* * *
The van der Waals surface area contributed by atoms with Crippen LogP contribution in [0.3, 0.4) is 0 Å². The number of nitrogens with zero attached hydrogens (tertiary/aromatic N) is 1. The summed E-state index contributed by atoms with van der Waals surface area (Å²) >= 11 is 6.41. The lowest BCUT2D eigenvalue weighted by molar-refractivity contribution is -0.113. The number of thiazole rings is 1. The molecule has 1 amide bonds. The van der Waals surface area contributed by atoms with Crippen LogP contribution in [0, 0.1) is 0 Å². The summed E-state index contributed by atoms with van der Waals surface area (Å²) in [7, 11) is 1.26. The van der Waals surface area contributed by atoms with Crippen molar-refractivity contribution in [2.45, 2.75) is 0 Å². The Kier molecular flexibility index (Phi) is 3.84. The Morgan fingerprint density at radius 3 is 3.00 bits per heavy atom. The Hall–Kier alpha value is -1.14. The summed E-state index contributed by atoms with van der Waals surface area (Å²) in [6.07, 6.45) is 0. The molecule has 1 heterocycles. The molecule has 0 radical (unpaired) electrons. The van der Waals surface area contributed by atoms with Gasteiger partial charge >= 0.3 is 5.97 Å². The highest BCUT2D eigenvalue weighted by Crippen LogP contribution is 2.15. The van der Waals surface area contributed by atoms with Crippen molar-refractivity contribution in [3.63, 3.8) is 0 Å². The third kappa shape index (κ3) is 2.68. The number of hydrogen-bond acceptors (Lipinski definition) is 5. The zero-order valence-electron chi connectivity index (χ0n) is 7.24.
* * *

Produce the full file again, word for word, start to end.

The van der Waals surface area contributed by atoms with Crippen LogP contribution in [0.3, 0.4) is 0 Å². The number of nitrogens with zero attached hydrogens (tertiary/aromatic N) is 1. The summed E-state index contributed by atoms with van der Waals surface area (Å²) >= 11 is 6.41. The lowest BCUT2D eigenvalue weighted by molar-refractivity contribution is -0.113. The number of thiazole rings is 1. The molecule has 1 amide bonds. The van der Waals surface area contributed by atoms with Crippen LogP contribution in [0, 0.1) is 0 Å². The summed E-state index contributed by atoms with van der Waals surface area (Å²) in [7, 11) is 1.26. The van der Waals surface area contributed by atoms with Crippen molar-refractivity contribution in [2.45, 2.75) is 0 Å². The Kier molecular flexibility index (Phi) is 3.84. The Morgan fingerprint density at radius 3 is 3.00 bits per heavy atom. The Hall–Kier alpha value is -1.14. The summed E-state index contributed by atoms with van der Waals surface area (Å²) in [6.07, 6.45) is 0. The molecule has 1 heterocycles. The molecule has 0 radical (unpaired) electrons. The van der Waals surface area contributed by atoms with Gasteiger partial charge >= 0.3 is 5.97 Å². The highest BCUT2D eigenvalue weighted by Crippen LogP contribution is 2.15. The van der Waals surface area contributed by atoms with Crippen molar-refractivity contribution in [3.63, 3.8) is 0 Å². The third kappa shape index (κ3) is 2.68. The number of hydrogen-bond acceptors (Lipinski definition) is 5. The zero-order valence-electron chi connectivity index (χ0n) is 7.24.